America works overtime to create a colorblind society, but does this colorblindness perpetuate, rather than resolve, racism?
Friends of mine, a couple at my church, have shown, just in the relatively few years I’ve known them, how amazingly aware they are of cultural biases. It was they who led the adult education discussion at church about Waking Up White: And Finding Myself in the Story of Race and other discussions about white privilege.
There are few discussions more dreadful than black people discussing white privilege. No matter how sensitively presented, hackles are almost always raised. But when white people talk about white privilege, it can be a very different conversation.
Did I mention this couple was white? They moved from a very nice suburban home to a lot in the “inner city” of Albany, where they built a very nice house. When asked about that, they waved it away saying it was no big deal. They’re wrong, but they’re so right about other things, I let it pass.
They had been attending some workshop recently and emailed these three TEDx videos. The first two were cued to a specific point in the presentations, but you should listen to all of them in toto as your time permits.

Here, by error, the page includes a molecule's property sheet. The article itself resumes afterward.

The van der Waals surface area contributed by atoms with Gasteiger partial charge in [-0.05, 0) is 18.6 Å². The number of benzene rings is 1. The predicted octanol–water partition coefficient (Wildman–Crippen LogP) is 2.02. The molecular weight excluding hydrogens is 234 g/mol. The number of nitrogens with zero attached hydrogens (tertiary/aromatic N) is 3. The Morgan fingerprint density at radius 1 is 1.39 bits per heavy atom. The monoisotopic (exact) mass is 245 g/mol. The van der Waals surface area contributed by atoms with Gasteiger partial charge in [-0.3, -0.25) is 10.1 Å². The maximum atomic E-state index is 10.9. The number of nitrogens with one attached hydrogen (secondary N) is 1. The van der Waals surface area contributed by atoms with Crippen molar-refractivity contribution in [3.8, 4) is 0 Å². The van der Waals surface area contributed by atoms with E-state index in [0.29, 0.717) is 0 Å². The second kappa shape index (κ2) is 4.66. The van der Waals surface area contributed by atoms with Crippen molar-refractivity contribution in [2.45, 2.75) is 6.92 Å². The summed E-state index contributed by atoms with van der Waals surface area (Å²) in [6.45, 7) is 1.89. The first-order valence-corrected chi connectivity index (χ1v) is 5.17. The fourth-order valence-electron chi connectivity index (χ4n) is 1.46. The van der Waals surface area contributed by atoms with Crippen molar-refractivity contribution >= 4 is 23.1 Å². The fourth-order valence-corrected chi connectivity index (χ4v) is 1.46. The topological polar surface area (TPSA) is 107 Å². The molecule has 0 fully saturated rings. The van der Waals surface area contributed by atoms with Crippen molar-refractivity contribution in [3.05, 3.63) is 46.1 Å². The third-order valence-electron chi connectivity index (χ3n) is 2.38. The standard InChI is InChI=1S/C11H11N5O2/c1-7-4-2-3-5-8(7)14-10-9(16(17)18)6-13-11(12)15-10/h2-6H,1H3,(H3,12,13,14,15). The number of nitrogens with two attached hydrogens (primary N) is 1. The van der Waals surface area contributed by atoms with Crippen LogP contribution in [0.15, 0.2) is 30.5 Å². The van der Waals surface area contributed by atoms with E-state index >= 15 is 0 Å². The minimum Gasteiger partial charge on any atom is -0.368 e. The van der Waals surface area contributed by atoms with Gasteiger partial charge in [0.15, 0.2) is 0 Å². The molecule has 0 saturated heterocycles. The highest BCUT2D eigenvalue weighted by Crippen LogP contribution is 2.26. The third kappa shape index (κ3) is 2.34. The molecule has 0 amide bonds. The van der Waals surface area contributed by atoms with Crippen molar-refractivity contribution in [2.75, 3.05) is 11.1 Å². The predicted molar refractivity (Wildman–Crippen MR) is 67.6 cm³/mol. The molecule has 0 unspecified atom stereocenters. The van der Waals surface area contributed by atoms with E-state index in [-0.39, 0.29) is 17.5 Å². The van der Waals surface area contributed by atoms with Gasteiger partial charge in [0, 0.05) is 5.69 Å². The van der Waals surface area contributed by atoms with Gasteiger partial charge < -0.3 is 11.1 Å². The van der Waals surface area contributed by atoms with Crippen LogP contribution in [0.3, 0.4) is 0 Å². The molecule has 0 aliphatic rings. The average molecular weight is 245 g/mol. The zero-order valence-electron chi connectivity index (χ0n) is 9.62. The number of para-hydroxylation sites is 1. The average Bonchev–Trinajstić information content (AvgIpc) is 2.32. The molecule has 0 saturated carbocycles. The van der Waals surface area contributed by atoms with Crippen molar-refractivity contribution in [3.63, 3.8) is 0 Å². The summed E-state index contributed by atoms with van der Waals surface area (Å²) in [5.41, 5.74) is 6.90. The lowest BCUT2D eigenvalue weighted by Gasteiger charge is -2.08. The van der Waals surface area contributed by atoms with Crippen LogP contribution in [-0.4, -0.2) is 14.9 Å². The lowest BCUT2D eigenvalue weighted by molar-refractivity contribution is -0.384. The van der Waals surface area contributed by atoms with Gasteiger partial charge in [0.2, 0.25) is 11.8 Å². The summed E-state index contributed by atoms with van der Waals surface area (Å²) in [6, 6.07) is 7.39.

America works overtime to create a colorblind society, but does this colorblindness perpetuate, rather than resolve, racism? Despite a growing racial divide, attorney, activist and author Traci Ellis says the time is now to have the courageous conversation about the damage done in the name of colorblindness.
When her 3-year-old son told her that a classmate told him that his skin was brown because he drank chocolate milk, Dr. Tatum, former president of Spelman College and a visiting scholar at Stanford’s Haas Center for Public Service, was surprised. As a clinical psychologist, she knew that preschool children often have questions about racial difference, but she had not anticipated such a question.
Our biases can be dangerous, even deadly — as we’ve seen in the cases of Michael Brown in Ferguson, Missouri, and Eric Garner, in Staten Island, New York. Diversity advocate Verna Myers looks closely at some of the subconscious attitudes we hold toward out-groups. She makes a plea to all people: Acknowledge your biases. Then move toward, not away from, the groups that make you uncomfortable.
“:Unfortunately, though unsurprisingly to me, that ‘post-racial America’ failed to materialize.”
Last year, in the summer of all that is orange, a friend who is a minority woman, but not black, wrote, “I actually don’t enjoy talking about being a racial minority…” for all sorts of good and understandable reasons.”
I related. I wrote, “I LOATHE talking about being a minority. And do so at least once a year – you know the venue – because I think it’s important.”
I replied: “I am a Christian, and I have ZERO fear of being labeled liberal, though I prefer progressive.” Yes, we need SOME designation to counter the narrative. You KNOW I’ve spent a lot of space in this blog both claiming my faith and saying, essentially, I’m not “like them,” so I’d rather make a positive assertion, rather than be anti a negative one.